Europe’s financial woes are far from over, as Italy spirals toward a banking disaster. While it has become something of a standing joke that Italy’s banks are in terrible shape – the entire sector has essentially been stagnant for many years –  things are going from bad to worse. Attempts have been made to prop up the banking sector, but encumbered by nearly $400 billion of souring loans, and a public debt at close to 140% of GDP, the only option available in order to stave off collapse is a significant capital injection from Europe, but thanks to unique investment rules in Italy, that is all but impossible.

The Eurozone has strict rules about offering bailouts to banks. One of these, involves bondholders losing value on their investment in the bank, before any capital is made available. In other words, the taxpayers are buffered to some extent from simply footing the bill by sharing the losses with investors. In most countries, this means that large institutional investors have to lose a certain amount of percentage points across the portfolio, or that hedge funds and syndicated entities are impacted in a minor way, as bank bonds usually form the basis of a hedge against riskier investments.

However, in Italy, thanks to differing investment regulation, nearly $250 billion worth of bank bonds are held by retail investors. This means that in the event of a banking bailout, the people who would suffer first would be regular citizens. In case there was any confusion as to the impact of this, when a small bailout occurred in Italy last year, one bondholder committed suicide, wiped out by the “bail in,” rule.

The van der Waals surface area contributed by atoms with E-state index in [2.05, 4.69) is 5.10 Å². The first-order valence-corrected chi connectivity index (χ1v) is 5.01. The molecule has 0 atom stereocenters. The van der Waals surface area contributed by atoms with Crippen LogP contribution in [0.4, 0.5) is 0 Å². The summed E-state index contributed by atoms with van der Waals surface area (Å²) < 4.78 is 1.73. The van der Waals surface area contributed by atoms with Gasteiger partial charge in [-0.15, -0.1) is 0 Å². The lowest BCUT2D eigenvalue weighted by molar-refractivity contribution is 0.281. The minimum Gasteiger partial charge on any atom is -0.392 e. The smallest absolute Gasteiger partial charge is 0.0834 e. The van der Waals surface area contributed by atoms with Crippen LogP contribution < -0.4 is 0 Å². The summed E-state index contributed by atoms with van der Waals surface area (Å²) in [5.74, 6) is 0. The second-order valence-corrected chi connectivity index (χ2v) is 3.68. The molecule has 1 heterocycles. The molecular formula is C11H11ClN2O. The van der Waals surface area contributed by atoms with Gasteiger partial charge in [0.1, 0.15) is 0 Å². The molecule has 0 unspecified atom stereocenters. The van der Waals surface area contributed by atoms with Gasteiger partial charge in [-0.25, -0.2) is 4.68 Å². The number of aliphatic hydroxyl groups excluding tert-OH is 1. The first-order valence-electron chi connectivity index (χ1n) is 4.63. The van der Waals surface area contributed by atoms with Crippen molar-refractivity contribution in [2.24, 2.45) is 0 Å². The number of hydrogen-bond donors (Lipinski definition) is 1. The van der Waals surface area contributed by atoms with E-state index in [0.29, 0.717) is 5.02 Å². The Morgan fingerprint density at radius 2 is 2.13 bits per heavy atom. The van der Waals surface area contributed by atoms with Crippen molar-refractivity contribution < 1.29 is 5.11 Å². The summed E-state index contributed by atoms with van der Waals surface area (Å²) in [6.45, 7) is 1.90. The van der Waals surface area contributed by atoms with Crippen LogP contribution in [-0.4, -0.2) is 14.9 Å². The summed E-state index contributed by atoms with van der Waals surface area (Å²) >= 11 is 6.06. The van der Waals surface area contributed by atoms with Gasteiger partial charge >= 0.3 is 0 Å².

Italian Prime Minister, Matteo Renzi, is asking the EU to apply common sense and allow retail investors to be exempt from taking losses in the event of the bailout. He’s selling this in an intelligent way – that mathematically some form of cash injection in a requirement, and Italy needs an increase in confidence in the financial system as a whole in order to make the sector sustainable for generations. He argues that this confidence would be personified by a joint Europe uniting behind Italy. However, Angela Merkel is determined to ensure that the EU’s ongoing habit of bending rules in order to save certain countries, or sectors comes to an end. Responding to Mr Renzi’s appeals she said, “We wrote the rules for the credit system and we cannot change them every two years.”

With Europe’s fourth biggest economy on the brink, and local provisions that cover under half of the bailout amount, it seems that an Italian collapse is all but guaranteed. But even if – as will likely happen – the EU decides to put together a bailout solution that doesn’t appear to be a bailout, the questions around the  sustainability of certain  sectors in the long run must be brought to the fore. The long-term confidence of Europe, and the world, is too important to continue band-aid repairs.